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City of humane growth – business stories

We have a unique Jyväskylä spirit among companies in Jyväskylä: a culture that strengthens humanity, equality, trust and the balance between work and everyday life. These values are the foundation for the humane growth of many companies and the well-being of people.

What does a city of humane growth mean in practice?

Seven entrepreneurs or business leaders from Jyväskylä answer this question. Topics include emerging values, nature, creativity, support networks, appreciation, resource wisdom and networking.

Maria Jalkanen - Foodin

‘Lasse and I have roots in Jyväskylä. It is important to us that we develop our home region and provide jobs for the people who live here. Jyväskylä is a city I always talk about with pride.

Even though our company has grown every year, our operations are still guided by the same value promise as eight years ago: every product must do good for the user, the environment and the farmer. If a product is not created according to our values, then the time is not yet right for it. Sometimes we do things more slowly or on a smaller scale.

Values build our path, on which we move forward at the pace that is right for us. It is not the quickest or easiest way. But it is a path that brings meaning to our own life and business.’

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HP Siefen 1000

Hans-Peter Siefen - Nordic Business Forum

‘For me, a city of humane growth means an opportunity to live close to nature and especially water. I swim in the lake every day, summer and winter. I also began this morning with ice swimming. The body gets going at full force and the mind is instantly refreshed.

In the summer, my family and I spend a lot of time boating. Päijänne is one of the finest lakes in the world. There is less traffic on the waterways here, so it is easier to calm down and let go of work than anywhere else. Two special places for our family are the Päijänne Nature Reserve around the Padasjoki River and this area around the north of Päijänne.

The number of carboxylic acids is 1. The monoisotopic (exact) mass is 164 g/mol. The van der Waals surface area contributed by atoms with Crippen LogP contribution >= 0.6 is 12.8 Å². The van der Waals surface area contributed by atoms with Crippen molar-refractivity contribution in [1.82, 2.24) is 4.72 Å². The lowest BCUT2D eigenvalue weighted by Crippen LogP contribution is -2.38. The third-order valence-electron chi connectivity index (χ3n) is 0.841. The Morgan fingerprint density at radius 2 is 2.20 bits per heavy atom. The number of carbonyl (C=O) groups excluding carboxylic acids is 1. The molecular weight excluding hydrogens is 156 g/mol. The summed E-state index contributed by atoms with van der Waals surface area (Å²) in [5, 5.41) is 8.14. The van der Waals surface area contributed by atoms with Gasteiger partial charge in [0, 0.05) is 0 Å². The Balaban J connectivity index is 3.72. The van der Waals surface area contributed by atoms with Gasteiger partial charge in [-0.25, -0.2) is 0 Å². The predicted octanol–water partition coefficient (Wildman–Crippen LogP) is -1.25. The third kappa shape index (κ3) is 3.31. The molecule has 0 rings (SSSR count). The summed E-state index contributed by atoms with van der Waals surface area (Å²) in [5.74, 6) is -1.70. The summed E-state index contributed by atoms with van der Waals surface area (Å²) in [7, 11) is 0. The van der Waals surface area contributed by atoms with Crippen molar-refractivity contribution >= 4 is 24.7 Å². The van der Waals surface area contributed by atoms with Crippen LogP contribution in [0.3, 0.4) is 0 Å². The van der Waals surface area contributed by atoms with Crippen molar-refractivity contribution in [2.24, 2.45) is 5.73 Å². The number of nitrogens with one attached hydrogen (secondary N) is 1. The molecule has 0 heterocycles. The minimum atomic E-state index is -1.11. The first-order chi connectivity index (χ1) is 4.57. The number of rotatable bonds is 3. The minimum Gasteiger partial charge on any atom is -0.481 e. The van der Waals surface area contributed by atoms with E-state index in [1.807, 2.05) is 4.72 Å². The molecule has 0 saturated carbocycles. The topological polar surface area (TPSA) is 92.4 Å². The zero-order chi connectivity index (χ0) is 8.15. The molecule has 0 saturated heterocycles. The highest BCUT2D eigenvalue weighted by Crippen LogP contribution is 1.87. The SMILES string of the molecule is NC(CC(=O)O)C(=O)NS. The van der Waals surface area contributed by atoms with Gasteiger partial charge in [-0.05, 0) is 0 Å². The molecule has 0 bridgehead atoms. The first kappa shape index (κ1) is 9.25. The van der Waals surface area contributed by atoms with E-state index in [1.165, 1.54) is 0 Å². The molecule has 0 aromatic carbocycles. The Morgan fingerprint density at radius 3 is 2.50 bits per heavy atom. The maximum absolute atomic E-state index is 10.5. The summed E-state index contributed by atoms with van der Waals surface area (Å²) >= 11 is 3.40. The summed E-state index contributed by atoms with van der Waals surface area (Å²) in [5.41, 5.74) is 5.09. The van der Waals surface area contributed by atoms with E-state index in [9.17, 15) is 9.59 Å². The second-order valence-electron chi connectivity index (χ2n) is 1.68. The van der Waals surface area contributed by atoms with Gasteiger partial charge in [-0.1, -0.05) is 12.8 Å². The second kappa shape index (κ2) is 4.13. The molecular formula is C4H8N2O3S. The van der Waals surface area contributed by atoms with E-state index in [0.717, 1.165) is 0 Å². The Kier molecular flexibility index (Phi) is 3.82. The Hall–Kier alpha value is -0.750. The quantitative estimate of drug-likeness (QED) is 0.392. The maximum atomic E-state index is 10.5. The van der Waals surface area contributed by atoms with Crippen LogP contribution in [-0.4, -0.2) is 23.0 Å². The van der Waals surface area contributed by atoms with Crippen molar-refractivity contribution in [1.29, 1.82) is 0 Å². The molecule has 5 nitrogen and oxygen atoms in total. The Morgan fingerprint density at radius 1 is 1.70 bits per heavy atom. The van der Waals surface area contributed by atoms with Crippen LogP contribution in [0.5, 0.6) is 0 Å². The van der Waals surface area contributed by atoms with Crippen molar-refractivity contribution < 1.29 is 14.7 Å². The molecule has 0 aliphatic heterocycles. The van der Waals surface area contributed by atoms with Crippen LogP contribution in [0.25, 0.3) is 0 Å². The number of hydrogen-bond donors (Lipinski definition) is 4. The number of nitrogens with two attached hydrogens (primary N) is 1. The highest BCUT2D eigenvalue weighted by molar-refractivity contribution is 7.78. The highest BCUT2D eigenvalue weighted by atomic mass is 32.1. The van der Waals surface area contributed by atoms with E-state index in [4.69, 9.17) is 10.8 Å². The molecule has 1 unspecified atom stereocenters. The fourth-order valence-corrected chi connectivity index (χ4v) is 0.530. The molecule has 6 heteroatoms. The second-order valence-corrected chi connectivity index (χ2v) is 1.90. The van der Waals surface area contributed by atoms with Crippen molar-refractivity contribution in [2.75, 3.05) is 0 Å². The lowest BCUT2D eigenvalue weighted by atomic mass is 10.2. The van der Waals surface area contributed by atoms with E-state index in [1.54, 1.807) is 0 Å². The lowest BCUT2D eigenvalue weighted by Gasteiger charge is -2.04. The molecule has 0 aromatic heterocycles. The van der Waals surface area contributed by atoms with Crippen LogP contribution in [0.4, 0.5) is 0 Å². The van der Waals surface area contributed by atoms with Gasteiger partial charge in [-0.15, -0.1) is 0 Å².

Jyväskylä is a compact city. Life here is efficient and easy, given moving between places does not take much time. Most of our employees also live here. Talented and ambitious people are constantly graduating from the university and the university of applied sciences. Jyväskylä is also a good place for the company to grow.’

Mikko Mäkelä – Hiisi

‘We are characterised by experimentation, creative madness and wild ideas. There is no reason to deny ourselves any silly ideas, instead we feed them. Growth is generated by experimentation. We want to highlight just how diverse beer can be.

Jyväskylä offers a good environment for creativity and cooperation. There are a lot of like-minded small and new companies in the area. We have made beer using milk quark, domestically grown habaneros, cinnamon buns and wormwood, for example. The mash has been used to bake muffins and archipelago bread, and it has been used as bait for roach and to ease the stomach problems of horses. Most of our mash goes to the biogas plant as raw material, where we also refuel the brewery van.

In microbrewery operations, everyday life undoubtedly involves a lot of cleaning, but we also have time for playing with the wide range of flavours of beer and developing new concepts. Growth comes from daily creativity and ideas that we have just started to implement. So far, we have yet to exhaust our pool of ideas.’

Mikko Makela-1
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José Ayala – Savutuvan Apaja

‘I ended up as an exchange student in Finland – in Leppävirta – a bit by accident. There are good opportunities for education in Finland, so I returned after a couple of years. I got to study in Jyväskylä, started a family and now I have two companies here.